List of recurring The Simpsons characters

The Simpsons includes a large array of supporting characters: co-workers, teachers, family friends, extended relatives, townspeople, local celebrities, fictional characters within the show, and even animals. The writers originally intended many of these characters as one-time jokes or for fulfilling needed functions in the town. A number of them have gained expanded roles and have subsequently starred in their own episodes. According to the creator of The Simpsons, Matt Groening, the show adopted the concept of a large supporting cast from the Canadian sketch comedy show Second City Television.

Lost Our Lisa

"Lost Our Lisa" is the twenty-fourth episode in the ninth season of the American animated television series The Simpsons. It originally aired on the Fox network in the United States on May 10, 1998. The episode contains the last appearance of the character Lionel Hutz. When Lisa learns that Marge cannot give her a ride to the museum and forbids her to take the bus, she tricks Homer into giving her permission. After Lisa gets lost, Homer goes looking for her and the two end up visiting the museum together. The episode is analyzed in the books Planet Simpson, The Psychology of the Simpsons: D'oh!, and The Simpsons and Philosophy: The D'oh! of Homer, and received positive mention in I Can't Believe It's a Bigger and Better Updated Unofficial Simpsons Guide.

Matt Selman

Matthew Selman (born September 9, 1971) is an American writer and producer.

Spanish Flea

"Spanish Flea" is a popular song written by Julius Wechter in the 1960s with lyrics by Cissy Wechter.

The song is best known from an instrumental version by Herb Alpert and the Tijuana Brass, released as a B-side to the single "What Now My Love" and on their 1965 album Going Places. The album was a No. 1 hit in the U.S. and the single peaked at #27 on the Billboard Hot 100 and gained a Grammy Award for Best Pop Instrumental. "Spanish Flea" featured Alpert's trumpet over a Latin rhythm backing.

In the United States, the song is closely associated with the long-running game show The Dating Game, for which it served as the "Bachelor’s Theme".

Switch (corporal punishment)

A switch is a flexible rod which is typically used for corporal punishment, similar to birching.

The Cartridge Family

"The Cartridge Family" is the fifth episode of The Simpsons' ninth season. It originally aired on the Fox network in the United States on November 2, 1997. It was written by John Swartzwelder and directed by Pete Michels. In the episode, Homer purchases a gun to protect his family, of which Marge disapproves. Homer begins to show extremely careless gun usage causing Marge to leave him when she catches Bart using the gun without their permission. The episode was intended to show guns in a neutral way, and faced some problems with the censors because of the subject matter. Critical reaction was mostly positive.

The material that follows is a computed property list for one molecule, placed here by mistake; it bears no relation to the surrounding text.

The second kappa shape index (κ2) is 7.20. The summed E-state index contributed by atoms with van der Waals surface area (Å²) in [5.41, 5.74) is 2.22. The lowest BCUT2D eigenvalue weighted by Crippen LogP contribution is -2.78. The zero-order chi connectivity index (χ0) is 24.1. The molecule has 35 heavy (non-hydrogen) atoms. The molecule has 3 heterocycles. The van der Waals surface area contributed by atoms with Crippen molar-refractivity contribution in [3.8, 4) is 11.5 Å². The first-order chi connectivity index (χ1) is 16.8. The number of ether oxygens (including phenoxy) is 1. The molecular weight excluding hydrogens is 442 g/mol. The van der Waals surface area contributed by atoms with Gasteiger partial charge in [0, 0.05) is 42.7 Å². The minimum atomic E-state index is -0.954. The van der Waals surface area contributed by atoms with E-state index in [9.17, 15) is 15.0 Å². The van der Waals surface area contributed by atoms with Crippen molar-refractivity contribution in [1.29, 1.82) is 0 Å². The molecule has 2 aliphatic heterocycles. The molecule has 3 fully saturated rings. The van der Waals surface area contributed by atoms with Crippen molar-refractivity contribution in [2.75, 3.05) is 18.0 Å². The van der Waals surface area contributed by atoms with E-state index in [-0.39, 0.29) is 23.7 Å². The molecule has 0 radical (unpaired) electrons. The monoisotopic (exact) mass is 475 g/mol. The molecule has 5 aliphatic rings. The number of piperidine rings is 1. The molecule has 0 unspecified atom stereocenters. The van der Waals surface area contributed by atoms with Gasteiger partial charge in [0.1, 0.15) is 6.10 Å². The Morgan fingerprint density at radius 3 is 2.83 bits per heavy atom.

The Simpsons (season 9)

The Simpsons' ninth season originally aired on the Fox network between September 1997 and May 1998, beginning on Sunday, September 21, 1997, with "The City of New York vs. Homer Simpson". With Mike Scully as showrunner for the ninth production season, the aired season contained three episodes which were hold-over episodes from season eight, which Bill Oakley and Josh Weinstein ran. It also contained two episodes which were run by David Mirkin, and another two hold-over episodes which were run by Al Jean and Mike Reiss.Season nine won three Emmy Awards: "Trash of the Titans" for Primetime Emmy Award for Outstanding Animated Program (for Programming Less Than One Hour) in 1998, Hank Azaria won "Outstanding Voice-Over Performance" for the voice of Apu Nahasapeemapetilon, and Alf Clausen and Ken Keeler won the "Outstanding Music and Lyrics" award. Clausen was also nominated for "Outstanding Music Direction" and "Outstanding Music Composition for a Series (Dramatic Underscore)" for "Treehouse of Horror VIII". Season nine was also nominated for a "Best Network Television Series" award by the Saturn Awards and "Best Sound Editing" for a Golden Reel Award.The Simpsons 9th Season DVD was released on December 19, 2006 in Region 1, January 29, 2007 in Region 2 and March 21, 2007 in Region 4. The DVD was released in two different forms: a Lisa-shaped head, to match the Maggie, Homer and Marge shaped heads from the three previous DVD sets, and also a standard rectangular shaped box. Like the previous DVD sets, both versions are available for sale separately.

Season 9
Themed episodes
See also